An attempt by tax officials in California to overturn property tax protections for domestic partners has been halted by the state’s Supreme Court.
The ruling has been hailed as a major victory by gay rights activists.
California’s Court of Appeal had previously affirmed the validity of a Board of Equalisation rule that protects domestic partners from increased property taxes when one of the partners dies and the other inherits the couple’s home.
This protection has been given to surviving heterosexual spouses In California, America’s most populous state, for some time.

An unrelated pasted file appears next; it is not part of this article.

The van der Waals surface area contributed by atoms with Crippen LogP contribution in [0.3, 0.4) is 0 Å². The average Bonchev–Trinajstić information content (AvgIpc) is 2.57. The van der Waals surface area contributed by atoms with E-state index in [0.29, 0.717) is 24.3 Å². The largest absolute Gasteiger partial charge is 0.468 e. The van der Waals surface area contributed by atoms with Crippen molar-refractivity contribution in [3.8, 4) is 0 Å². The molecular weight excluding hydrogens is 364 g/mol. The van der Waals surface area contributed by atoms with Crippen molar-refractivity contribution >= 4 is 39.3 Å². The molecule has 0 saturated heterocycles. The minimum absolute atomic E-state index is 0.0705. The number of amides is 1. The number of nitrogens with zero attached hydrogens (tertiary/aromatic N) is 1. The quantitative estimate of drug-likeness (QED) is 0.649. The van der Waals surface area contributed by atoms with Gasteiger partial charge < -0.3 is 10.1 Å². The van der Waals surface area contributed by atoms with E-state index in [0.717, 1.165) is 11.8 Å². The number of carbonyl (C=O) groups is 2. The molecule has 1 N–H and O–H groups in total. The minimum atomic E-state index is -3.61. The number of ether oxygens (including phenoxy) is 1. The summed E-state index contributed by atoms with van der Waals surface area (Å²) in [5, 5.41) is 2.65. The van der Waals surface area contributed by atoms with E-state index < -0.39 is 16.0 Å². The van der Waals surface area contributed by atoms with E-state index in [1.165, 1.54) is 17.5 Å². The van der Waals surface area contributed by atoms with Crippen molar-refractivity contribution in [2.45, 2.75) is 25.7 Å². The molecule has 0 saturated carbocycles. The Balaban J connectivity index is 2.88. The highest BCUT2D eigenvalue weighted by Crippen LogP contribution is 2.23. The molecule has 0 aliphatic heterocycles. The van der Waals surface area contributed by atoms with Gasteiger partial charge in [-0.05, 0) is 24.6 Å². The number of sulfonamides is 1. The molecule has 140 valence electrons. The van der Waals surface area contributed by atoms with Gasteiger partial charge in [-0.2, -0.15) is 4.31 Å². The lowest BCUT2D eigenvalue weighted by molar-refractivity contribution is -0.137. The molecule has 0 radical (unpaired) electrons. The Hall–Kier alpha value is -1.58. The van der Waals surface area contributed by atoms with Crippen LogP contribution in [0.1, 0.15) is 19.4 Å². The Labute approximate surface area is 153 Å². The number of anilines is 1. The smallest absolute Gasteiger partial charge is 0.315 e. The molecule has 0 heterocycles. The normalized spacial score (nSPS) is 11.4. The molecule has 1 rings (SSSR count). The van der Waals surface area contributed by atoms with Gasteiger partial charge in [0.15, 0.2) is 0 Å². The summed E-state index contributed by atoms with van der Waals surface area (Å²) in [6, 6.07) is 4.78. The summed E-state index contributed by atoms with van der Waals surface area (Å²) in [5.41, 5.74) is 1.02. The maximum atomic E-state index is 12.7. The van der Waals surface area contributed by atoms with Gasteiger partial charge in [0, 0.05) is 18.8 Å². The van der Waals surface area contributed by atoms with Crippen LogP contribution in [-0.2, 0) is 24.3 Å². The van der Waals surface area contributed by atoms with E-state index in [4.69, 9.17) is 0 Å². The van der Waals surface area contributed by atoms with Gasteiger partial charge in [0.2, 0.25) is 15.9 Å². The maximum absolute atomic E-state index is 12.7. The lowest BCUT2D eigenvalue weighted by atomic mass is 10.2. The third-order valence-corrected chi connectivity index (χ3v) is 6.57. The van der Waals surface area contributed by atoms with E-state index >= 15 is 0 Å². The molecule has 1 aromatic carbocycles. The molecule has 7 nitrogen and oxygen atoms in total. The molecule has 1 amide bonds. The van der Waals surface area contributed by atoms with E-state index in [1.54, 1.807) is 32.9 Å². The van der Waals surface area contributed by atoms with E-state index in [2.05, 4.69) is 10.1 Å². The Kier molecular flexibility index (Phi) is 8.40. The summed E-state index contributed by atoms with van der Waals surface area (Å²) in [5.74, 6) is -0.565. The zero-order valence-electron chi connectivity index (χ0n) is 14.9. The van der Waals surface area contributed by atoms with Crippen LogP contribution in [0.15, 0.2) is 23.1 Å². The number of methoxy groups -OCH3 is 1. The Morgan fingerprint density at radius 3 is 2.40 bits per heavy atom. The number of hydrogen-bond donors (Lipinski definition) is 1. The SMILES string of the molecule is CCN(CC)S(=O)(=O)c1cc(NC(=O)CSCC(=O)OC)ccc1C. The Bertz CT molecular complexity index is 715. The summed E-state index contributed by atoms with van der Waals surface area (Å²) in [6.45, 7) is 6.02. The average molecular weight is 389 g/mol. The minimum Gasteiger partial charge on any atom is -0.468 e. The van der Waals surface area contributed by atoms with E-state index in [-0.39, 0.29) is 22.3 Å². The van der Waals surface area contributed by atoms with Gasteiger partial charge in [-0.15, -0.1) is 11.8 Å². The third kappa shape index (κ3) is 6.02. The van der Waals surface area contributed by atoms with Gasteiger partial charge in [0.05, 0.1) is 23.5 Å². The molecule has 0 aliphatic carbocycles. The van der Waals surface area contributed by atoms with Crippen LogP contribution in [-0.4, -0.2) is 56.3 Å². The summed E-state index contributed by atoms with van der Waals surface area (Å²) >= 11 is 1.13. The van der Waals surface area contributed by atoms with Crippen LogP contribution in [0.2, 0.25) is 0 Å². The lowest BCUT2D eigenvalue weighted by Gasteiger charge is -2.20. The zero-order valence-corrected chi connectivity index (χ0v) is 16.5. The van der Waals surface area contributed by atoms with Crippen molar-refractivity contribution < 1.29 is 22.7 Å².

The Board of Equalisation is a state agency in charge of fee collections and tax administration.
“We are very pleased with the court’s ruling today, reaffirming that a surviving domestic partner should not lose the family home because he or she must pay taxes that a surviving married spouse does not,” said Equality California executive director Geoff Kors.
“The fact that this lawsuit moved forward in the first place further illustrates the need to grant same-sex couples the ability to marry in California. Then we would not have to waste time and tax-payer money to defend these kinds of very sensible and vital protections.”
Shannon Minter, legal director for the National Centre for Lesbian Rights, said:
“We are grateful to the Board and the Legislature for protecting same-sex couples and their families. Today’s ruling by the Supreme Court ensures that this protection is secure.”